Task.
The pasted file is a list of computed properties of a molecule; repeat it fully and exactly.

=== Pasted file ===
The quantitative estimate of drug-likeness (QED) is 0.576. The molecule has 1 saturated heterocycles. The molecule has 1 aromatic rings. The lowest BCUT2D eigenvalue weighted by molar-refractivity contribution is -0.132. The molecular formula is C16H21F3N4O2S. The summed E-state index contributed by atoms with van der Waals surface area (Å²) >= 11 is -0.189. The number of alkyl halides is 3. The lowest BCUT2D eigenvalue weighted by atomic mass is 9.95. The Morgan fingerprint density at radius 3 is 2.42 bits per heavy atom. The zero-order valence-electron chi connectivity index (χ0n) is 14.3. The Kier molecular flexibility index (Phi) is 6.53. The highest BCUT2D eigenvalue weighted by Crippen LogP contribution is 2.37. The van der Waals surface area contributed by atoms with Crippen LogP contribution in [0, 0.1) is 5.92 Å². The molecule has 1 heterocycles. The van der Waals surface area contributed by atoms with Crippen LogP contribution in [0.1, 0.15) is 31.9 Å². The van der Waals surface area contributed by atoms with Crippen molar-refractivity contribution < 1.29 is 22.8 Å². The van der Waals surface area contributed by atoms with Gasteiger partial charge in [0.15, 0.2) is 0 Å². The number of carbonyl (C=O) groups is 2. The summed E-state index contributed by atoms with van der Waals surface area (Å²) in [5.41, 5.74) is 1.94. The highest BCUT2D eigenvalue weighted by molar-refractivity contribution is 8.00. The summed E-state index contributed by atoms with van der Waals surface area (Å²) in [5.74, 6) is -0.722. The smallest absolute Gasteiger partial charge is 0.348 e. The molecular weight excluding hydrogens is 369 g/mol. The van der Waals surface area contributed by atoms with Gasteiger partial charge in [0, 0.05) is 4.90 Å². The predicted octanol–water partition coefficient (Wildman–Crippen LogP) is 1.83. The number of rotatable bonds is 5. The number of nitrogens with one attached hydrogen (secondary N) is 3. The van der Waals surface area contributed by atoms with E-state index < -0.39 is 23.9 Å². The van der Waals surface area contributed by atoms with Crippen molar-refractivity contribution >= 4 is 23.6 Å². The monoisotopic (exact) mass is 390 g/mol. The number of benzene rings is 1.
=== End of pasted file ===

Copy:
The quantitative estimate of drug-likeness (QED) is 0.576. The molecule has 1 saturated heterocycles. The molecule has 1 aromatic rings. The lowest BCUT2D eigenvalue weighted by molar-refractivity contribution is -0.132. The molecular formula is C16H21F3N4O2S. The summed E-state index contributed by atoms with van der Waals surface area (Å²) >= 11 is -0.189. The number of alkyl halides is 3. The lowest BCUT2D eigenvalue weighted by atomic mass is 9.95. The Morgan fingerprint density at radius 3 is 2.42 bits per heavy atom. The zero-order valence-electron chi connectivity index (χ0n) is 14.3. The Kier molecular flexibility index (Phi) is 6.53. The highest BCUT2D eigenvalue weighted by Crippen LogP contribution is 2.37. The van der Waals surface area contributed by atoms with Crippen LogP contribution in [0, 0.1) is 5.92 Å². The molecule has 1 heterocycles. The van der Waals surface area contributed by atoms with Crippen LogP contribution in [0.1, 0.15) is 31.9 Å². The van der Waals surface area contributed by atoms with Crippen molar-refractivity contribution < 1.29 is 22.8 Å². The van der Waals surface area contributed by atoms with Gasteiger partial charge in [0.15, 0.2) is 0 Å². The number of carbonyl (C=O) groups is 2. The summed E-state index contributed by atoms with van der Waals surface area (Å²) in [5.41, 5.74) is 1.94. The highest BCUT2D eigenvalue weighted by molar-refractivity contribution is 8.00. The summed E-state index contributed by atoms with van der Waals surface area (Å²) in [5.74, 6) is -0.722. The smallest absolute Gasteiger partial charge is 0.348 e. The molecular weight excluding hydrogens is 369 g/mol. The van der Waals surface area contributed by atoms with Gasteiger partial charge in [0, 0.05) is 4.90 Å². The predicted octanol–water partition coefficient (Wildman–Crippen LogP) is 1.83. The number of rotatable bonds is 5. The number of nitrogens with one attached hydrogen (secondary N) is 3. The van der Waals surface area contributed by atoms with E-state index < -0.39 is 23.9 Å². The van der Waals surface area contributed by atoms with Crippen molar-refractivity contribution >= 4 is 23.6 Å². The monoisotopic (exact) mass is 390 g/mol. The number of benzene rings is 1.